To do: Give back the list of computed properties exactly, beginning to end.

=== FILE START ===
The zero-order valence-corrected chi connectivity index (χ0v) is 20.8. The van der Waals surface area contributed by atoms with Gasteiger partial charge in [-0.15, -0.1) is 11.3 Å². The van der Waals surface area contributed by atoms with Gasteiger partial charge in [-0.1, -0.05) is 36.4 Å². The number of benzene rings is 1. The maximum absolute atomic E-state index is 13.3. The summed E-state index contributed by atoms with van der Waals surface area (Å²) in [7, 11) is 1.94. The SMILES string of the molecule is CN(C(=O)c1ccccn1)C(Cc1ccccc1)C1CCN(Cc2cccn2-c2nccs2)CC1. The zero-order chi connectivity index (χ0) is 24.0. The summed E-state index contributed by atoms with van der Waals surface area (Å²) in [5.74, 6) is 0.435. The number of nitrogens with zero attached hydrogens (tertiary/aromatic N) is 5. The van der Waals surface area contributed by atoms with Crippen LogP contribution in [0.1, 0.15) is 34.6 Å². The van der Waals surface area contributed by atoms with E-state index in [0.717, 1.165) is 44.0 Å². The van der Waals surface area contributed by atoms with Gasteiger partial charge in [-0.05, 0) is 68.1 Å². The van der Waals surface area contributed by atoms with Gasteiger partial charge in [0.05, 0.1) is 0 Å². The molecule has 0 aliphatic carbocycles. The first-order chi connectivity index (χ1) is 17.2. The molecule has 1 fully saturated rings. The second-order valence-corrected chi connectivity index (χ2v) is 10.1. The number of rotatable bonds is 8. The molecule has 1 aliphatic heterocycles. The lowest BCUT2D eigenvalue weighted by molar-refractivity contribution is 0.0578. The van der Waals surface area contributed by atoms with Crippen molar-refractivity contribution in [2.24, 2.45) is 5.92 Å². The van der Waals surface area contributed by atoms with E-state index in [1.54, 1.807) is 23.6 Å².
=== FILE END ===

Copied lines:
The zero-order valence-corrected chi connectivity index (χ0v) is 20.8. The van der Waals surface area contributed by atoms with Gasteiger partial charge in [-0.15, -0.1) is 11.3 Å². The van der Waals surface area contributed by atoms with Gasteiger partial charge in [-0.1, -0.05) is 36.4 Å². The number of benzene rings is 1. The maximum absolute atomic E-state index is 13.3. The summed E-state index contributed by atoms with van der Waals surface area (Å²) in [7, 11) is 1.94. The SMILES string of the molecule is CN(C(=O)c1ccccn1)C(Cc1ccccc1)C1CCN(Cc2cccn2-c2nccs2)CC1. The zero-order chi connectivity index (χ0) is 24.0. The summed E-state index contributed by atoms with van der Waals surface area (Å²) in [5.74, 6) is 0.435. The number of nitrogens with zero attached hydrogens (tertiary/aromatic N) is 5. The van der Waals surface area contributed by atoms with Crippen LogP contribution in [0.1, 0.15) is 34.6 Å². The van der Waals surface area contributed by atoms with E-state index in [0.717, 1.165) is 44.0 Å². The van der Waals surface area contributed by atoms with Gasteiger partial charge in [-0.05, 0) is 68.1 Å². The van der Waals surface area contributed by atoms with Gasteiger partial charge in [0.05, 0.1) is 0 Å². The molecule has 0 aliphatic carbocycles. The first-order chi connectivity index (χ1) is 17.2. The molecule has 1 fully saturated rings. The second-order valence-corrected chi connectivity index (χ2v) is 10.1. The number of rotatable bonds is 8. The molecule has 1 aliphatic heterocycles. The lowest BCUT2D eigenvalue weighted by molar-refractivity contribution is 0.0578. The van der Waals surface area contributed by atoms with Crippen molar-refractivity contribution in [2.24, 2.45) is 5.92 Å². The van der Waals surface area contributed by atoms with E-state index in [1.54, 1.807) is 23.6 Å².